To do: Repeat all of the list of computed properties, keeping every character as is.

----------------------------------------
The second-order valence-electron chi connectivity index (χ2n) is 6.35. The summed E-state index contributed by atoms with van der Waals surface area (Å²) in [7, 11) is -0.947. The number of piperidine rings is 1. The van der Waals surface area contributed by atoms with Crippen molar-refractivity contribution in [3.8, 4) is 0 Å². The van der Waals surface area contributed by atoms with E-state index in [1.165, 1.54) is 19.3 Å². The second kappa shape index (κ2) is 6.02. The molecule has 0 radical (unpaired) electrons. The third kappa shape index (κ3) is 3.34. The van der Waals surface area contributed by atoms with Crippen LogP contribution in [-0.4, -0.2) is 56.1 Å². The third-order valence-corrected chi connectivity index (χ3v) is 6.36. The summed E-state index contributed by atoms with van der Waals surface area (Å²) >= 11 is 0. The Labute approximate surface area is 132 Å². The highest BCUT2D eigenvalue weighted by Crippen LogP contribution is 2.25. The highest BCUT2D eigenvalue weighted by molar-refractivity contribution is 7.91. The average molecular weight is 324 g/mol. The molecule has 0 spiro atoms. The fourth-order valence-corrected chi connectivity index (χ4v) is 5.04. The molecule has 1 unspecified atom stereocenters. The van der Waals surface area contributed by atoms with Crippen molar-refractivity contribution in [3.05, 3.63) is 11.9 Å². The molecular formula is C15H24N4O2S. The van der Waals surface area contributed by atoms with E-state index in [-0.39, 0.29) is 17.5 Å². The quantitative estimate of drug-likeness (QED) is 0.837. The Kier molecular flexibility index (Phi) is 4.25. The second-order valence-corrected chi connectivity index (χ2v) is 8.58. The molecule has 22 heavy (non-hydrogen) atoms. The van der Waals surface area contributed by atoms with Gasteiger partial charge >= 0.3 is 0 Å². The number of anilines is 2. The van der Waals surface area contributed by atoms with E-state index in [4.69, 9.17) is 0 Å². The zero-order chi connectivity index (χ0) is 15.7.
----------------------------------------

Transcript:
The second-order valence-electron chi connectivity index (χ2n) is 6.35. The summed E-state index contributed by atoms with van der Waals surface area (Å²) in [7, 11) is -0.947. The number of piperidine rings is 1. The van der Waals surface area contributed by atoms with Crippen molar-refractivity contribution in [3.8, 4) is 0 Å². The van der Waals surface area contributed by atoms with E-state index in [1.165, 1.54) is 19.3 Å². The second kappa shape index (κ2) is 6.02. The molecule has 0 radical (unpaired) electrons. The third kappa shape index (κ3) is 3.34. The van der Waals surface area contributed by atoms with Crippen LogP contribution in [-0.4, -0.2) is 56.1 Å². The third-order valence-corrected chi connectivity index (χ3v) is 6.36. The summed E-state index contributed by atoms with van der Waals surface area (Å²) >= 11 is 0. The Labute approximate surface area is 132 Å². The highest BCUT2D eigenvalue weighted by Crippen LogP contribution is 2.25. The highest BCUT2D eigenvalue weighted by molar-refractivity contribution is 7.91. The average molecular weight is 324 g/mol. The molecule has 0 spiro atoms. The fourth-order valence-corrected chi connectivity index (χ4v) is 5.04. The molecule has 1 unspecified atom stereocenters. The van der Waals surface area contributed by atoms with Crippen molar-refractivity contribution in [3.05, 3.63) is 11.9 Å². The molecular formula is C15H24N4O2S. The van der Waals surface area contributed by atoms with E-state index in [-0.39, 0.29) is 17.5 Å². The quantitative estimate of drug-likeness (QED) is 0.837. The Kier molecular flexibility index (Phi) is 4.25. The second-order valence-corrected chi connectivity index (χ2v) is 8.58. The molecule has 22 heavy (non-hydrogen) atoms. The van der Waals surface area contributed by atoms with Gasteiger partial charge >= 0.3 is 0 Å². The number of anilines is 2. The van der Waals surface area contributed by atoms with E-state index in [4.69, 9.17) is 0 Å². The zero-order chi connectivity index (χ0) is 15.7.